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date: 08 December 2022

Divorce and Relational Terminationlocked

Divorce and Relational Terminationlocked

  • Madeleine Redlick HollandMadeleine Redlick HollandDepartment of Communication Studies, The University of Texas at Austin
  •  and Pamela J. LannuttiPamela J. LannuttiCenter for Human Sexuality Studies, Widener University

Summary

Given that the legalization of same-sex marriage at the federal level is a relatively new phenomenon, it is not surprising that research related to divorce and dissolution of LGBTQ+ relationships is in the early stages of its development. Research has begun identifying unique factors that may place LGBTQ+ relationships at increased risk of dissolution, including minority stress, lack of resources, and nontraditional relational arrangements. Additionally, nuances in the experience of dissolution that LGBTQ+ people may face have begun receiving scholarly attention, such as a lack of general awareness of LGBTQ+ divorce. This research has further revealed that the relationships that ex-partners may develop after romantic relationship dissolution carry different expectations, norms, and forms than those associated with non-LGBTQ+ relationships. There is still much room for growth and exploration in this area. Specifically, future researchers might consider integrating perspectives that move away from minority stress theory or qualitative research methods.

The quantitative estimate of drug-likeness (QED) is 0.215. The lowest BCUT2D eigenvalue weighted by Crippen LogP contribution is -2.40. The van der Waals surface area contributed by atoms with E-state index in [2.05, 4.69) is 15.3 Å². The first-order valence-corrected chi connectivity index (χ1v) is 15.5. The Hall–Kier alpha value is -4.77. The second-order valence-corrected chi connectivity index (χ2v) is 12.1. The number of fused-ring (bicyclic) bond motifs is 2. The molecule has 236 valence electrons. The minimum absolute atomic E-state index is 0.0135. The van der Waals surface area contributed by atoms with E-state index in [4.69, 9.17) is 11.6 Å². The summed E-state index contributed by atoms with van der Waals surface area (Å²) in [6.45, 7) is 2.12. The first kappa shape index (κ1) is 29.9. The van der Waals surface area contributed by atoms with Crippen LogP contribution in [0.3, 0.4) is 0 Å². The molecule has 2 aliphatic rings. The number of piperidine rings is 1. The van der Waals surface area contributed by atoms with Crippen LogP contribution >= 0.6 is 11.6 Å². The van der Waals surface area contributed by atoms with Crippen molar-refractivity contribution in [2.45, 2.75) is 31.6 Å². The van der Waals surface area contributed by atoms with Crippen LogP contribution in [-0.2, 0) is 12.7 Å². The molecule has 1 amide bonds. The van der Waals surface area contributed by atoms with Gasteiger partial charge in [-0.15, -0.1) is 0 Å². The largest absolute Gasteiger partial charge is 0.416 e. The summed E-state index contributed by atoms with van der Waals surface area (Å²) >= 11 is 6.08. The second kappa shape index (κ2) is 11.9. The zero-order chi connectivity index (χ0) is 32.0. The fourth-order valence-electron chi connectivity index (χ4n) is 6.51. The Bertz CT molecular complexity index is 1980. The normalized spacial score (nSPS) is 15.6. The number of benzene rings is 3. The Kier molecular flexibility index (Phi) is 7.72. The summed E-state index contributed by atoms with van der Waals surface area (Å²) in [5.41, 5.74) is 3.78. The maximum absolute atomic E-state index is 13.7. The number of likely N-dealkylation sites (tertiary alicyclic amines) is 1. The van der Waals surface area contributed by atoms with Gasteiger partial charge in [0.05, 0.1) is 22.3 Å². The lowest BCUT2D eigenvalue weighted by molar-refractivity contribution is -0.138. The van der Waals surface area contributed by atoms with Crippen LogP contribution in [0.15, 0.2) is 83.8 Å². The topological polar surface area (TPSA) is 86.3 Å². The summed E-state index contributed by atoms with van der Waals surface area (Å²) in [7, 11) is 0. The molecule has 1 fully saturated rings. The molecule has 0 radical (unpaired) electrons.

Subjects

  • Gender (Gay, Lesbian, Bisexual and Transgender Studies)

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